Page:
You surely have heard of Hildegard, the medieval mystic, composer, author, poet, and playwright who, in October 2012, became the thirty-fifth Doctor of the Church—and the fourth female Doctor. She was gifted with her first vision when she was still a toddler, and when she was somewhere around thirteen, went to live with Jutta of Sponheim, a woman religious who would be responsible for the education of Hildegard and other girls. The lessons included Latin, scripture, and reading and writing. This knowledge would prove critical to Hildegard later in life; starting when she was sixty, she put together at least four lengthy preaching tours, something that was as unusual for a woman then as it would be today. She traveled for miles and miles by foot, horseback, or ship despite some serious illnesses (not to mention natural aging; Hildegard wrote that her body was tired “like the herbs losing the greening power in winter.”
You may not know, however, that she was involved in controversy in the year she died. A young man who had been excommunicated had received the last rites and the Eucharist and been buried at the cemetery next to her convent. Local church authorities ordered Hildegard to have the body removed; she refused, saying he had been reconciled to the Lord. The convent for a time was barred from all religious activities, but ultimately, Hildegard prevailed, with the archbishop of Mainz accepting her explanation, but cautioning her against such activities in the future.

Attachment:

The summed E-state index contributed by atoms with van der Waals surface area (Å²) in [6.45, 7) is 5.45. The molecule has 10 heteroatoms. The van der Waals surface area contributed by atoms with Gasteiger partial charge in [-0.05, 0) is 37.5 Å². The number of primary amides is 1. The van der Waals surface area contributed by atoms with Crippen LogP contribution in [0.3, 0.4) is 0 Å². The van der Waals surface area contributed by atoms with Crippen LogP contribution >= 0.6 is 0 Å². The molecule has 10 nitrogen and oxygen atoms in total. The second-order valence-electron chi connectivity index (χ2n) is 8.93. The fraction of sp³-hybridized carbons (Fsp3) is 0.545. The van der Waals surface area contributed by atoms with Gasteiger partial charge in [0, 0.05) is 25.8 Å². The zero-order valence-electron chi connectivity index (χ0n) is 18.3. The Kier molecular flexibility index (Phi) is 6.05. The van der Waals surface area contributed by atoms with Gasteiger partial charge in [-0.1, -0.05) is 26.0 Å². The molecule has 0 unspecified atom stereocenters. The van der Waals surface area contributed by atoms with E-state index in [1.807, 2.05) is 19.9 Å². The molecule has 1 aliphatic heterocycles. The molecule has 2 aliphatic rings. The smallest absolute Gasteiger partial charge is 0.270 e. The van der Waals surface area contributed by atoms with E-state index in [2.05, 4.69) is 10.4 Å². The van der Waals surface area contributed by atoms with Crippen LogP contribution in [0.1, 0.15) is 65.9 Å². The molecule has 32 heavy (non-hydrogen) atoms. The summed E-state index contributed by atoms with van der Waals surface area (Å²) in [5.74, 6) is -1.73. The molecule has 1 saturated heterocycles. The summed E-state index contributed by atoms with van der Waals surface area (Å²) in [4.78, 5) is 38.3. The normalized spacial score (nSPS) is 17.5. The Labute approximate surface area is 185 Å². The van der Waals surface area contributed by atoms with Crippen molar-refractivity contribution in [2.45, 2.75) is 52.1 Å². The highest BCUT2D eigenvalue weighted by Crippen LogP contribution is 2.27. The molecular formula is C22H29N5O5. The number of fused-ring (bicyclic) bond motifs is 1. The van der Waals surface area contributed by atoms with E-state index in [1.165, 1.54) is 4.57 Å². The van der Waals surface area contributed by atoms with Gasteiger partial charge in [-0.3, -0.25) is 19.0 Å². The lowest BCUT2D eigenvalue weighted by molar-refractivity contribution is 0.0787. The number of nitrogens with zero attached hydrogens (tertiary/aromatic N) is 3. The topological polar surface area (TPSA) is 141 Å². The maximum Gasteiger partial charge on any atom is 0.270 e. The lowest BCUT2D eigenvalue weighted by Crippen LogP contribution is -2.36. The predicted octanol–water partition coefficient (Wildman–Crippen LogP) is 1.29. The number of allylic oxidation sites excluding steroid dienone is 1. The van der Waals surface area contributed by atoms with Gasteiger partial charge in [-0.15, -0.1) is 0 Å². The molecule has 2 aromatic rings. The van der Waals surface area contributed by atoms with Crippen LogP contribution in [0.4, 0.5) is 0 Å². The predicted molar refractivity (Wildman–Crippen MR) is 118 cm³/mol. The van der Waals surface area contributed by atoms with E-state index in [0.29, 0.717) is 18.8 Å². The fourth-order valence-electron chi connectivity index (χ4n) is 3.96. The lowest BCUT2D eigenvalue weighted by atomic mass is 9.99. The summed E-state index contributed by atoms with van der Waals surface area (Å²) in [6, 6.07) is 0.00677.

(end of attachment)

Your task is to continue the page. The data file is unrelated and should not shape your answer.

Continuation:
Knee-jerk challenges to authority benefit no one. But as Catholics, we are called to study our dogma and doctrine. It is our duty to share our thoughts and discernments on issues and situations that are open to discussion and interpretation, and to provide a thoughtful alternative view where appropriate.
The Word is living, being, spirit, all verdant greening, all creativity. This Word manifests itself in every creature. (Saint Hildegard of Bingen)
Spend some time with the Catechism of the Catholic Church, or talk with a priest or spiritual adviser to better understand the basis for Church teachings that trouble you. You may be surprised to find your understanding of the Church’s position is more nuanced than you thought.
Pope Benedict spoke about Hildegard of Bingen during two of his general audiences in September 2010. He praised the humility with which she received God’s gifts, and the obedience she gave Church authorities. He praised too the “rich theological content” of her mystical visions that sum up the history of salvation from creation to the end of time.
During his papacy, Pope Benedict XVI said, “Let us always invoke the Holy Spirit, so that he may inspire in the Church holy and courageous women like Saint Hildegard of Bingen who, developing the gifts they have received from God, make their own special and valuable contribution to the spiritual development of our communities and of the Church in our time.”